Job seekers line up to speak to recruiters during a job fair this fall. (AP Photo/LM Otero)
Photo: LM Otero
Photo: LM Otero

Metro Atlanta hiring strong last month; jobless rate remains 2.9%

Metro Atlanta added 23,000 jobs last month, a stronger than average October, according to a report Thursday from the state’s Department of Labor.

Despite worries about the trade war with China and fears that America’s record-long economic expansion could be coming to an end, Atlanta’s growth engine has kept churning. So far in 2019, the region has added 39,600 jobs – more growth than in the previous two years.

And, even with more than 13,000 joining the metro Atlanta workforce last month, the unemployment rate held steady at a low 2.9%. That’s the lowest since the tail end of the tech and telecom boom in 2000, when the area’s jobless rate hit its all-time low of 2.6%.

A year ago, the jobless rate in Atlanta was 3.6%.

Most other Georgia metros also gained during October, according to Mark Butler, the state’s labor commissioner. “We increased jobs, employment and added to our labor force in virtually all of our major markets.”

Still, Atlanta has provided the lion’s share of the growth.

The region has added 59,200 jobs during the past year, more than three-quarters of new jobs in the state. The second-most gains came in Augusta, which added 3,000 jobs during the past year.

The last quarter is the most crucial for job growth, providing more than half the year’s total hiring in Atlanta, because of seasonal work in hospitality, retail and logistics.

Last year, the final three months of the year accounted for 37,200 jobs – 71% of the year’s total gain. Nationally, just 26% of the year’s hiring came in the last three months, according to the Bureau of Labor Statistics.

Among companies ramping up seasonal hiring in metro Atlanta is Sandy Springs-based UPS, which has announced plans to add 100,000 workers to handle the tsunami of holiday packages.

The Seattle-based Amazon also has said it is adding about 100,000 workers nationally, including Georgia warehousing and distribution centers, for the holiday season.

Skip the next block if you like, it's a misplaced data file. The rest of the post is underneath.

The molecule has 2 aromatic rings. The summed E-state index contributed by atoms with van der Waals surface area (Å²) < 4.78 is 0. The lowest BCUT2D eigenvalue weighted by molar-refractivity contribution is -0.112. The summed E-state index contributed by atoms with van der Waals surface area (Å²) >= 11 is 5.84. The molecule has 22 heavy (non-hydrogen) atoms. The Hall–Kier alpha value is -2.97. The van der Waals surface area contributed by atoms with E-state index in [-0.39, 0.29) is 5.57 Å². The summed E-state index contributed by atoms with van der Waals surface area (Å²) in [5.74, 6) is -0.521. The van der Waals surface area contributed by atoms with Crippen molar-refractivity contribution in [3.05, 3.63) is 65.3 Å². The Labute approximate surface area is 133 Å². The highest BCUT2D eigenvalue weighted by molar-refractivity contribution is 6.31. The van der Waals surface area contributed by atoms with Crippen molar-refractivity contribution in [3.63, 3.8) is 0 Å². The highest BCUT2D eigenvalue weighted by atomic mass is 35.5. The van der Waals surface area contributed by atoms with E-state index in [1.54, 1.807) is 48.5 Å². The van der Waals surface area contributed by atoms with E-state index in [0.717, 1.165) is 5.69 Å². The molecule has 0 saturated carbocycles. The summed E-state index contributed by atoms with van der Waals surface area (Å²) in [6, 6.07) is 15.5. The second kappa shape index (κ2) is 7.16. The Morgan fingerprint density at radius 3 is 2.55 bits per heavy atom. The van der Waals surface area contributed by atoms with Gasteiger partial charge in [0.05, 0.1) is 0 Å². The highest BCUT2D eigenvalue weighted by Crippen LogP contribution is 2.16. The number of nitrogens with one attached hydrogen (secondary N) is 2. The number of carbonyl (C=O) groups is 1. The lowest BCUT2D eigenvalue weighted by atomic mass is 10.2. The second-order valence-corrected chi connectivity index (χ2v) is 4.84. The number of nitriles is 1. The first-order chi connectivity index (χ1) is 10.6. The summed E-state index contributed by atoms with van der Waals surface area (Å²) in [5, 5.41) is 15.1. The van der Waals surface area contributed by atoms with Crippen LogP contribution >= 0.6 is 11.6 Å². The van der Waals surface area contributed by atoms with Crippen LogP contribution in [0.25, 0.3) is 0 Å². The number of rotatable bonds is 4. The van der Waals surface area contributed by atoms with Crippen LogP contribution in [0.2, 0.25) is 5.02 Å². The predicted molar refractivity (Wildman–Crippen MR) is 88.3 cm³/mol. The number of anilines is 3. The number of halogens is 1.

Another huge logistics player is Delta Air Lines, which recently announced plans to hire 12,000 people, although the hiring is not pegged to the season.

Various “big box” retailers have also said they are hiring, including JC Penney, Macy’s and Kohl’s.

But, for hiring to sustain the economy and raise standards of living, it has to have a longer horizon.

Among those adding full-time employees are Northside Hospital and pharmaceutical distributor McKesson – part of a health-care sector with more than 313,600 workers in metro Atlanta, according to the Georgia Department of Labor.

Atlanta-based Envistacom has been hiring “everything from electrical engineers to computer scientists to software developers,” as well as non-technical positions like recruiters, said Michael Geist, the company’s senior vice president.

The 8-year-old, 300-employee company has one client: the U.S. Defense Department. It provides services in satellite communications, cyber-security and intelligence operations.

Many of its workers are veterans hired for skills they learned in the military. “We expect to be close to 325 employees by the end of this year,” Geist said.

But, because of low unemployment, especially among tech workers, it’s harder to find qualified employees. “We are having to do more and more college recruiting to get the skill set that we are looking for,” he said.

Tech represents more than 291,000 jobs in Georgia, a majority of them in Atlanta, according to the Technology Association of Georgia.

Another addition to that was announced Thursday. Collibra, a New York and Brussels-based tech company, plans to locate an office and more than 200 jobs in Atlanta, according to an announcement by Gov. Brian Kemp.

The company, which manages cloud-based data, will be hiring for positions in sales, operations, support and marketing, the governor said.

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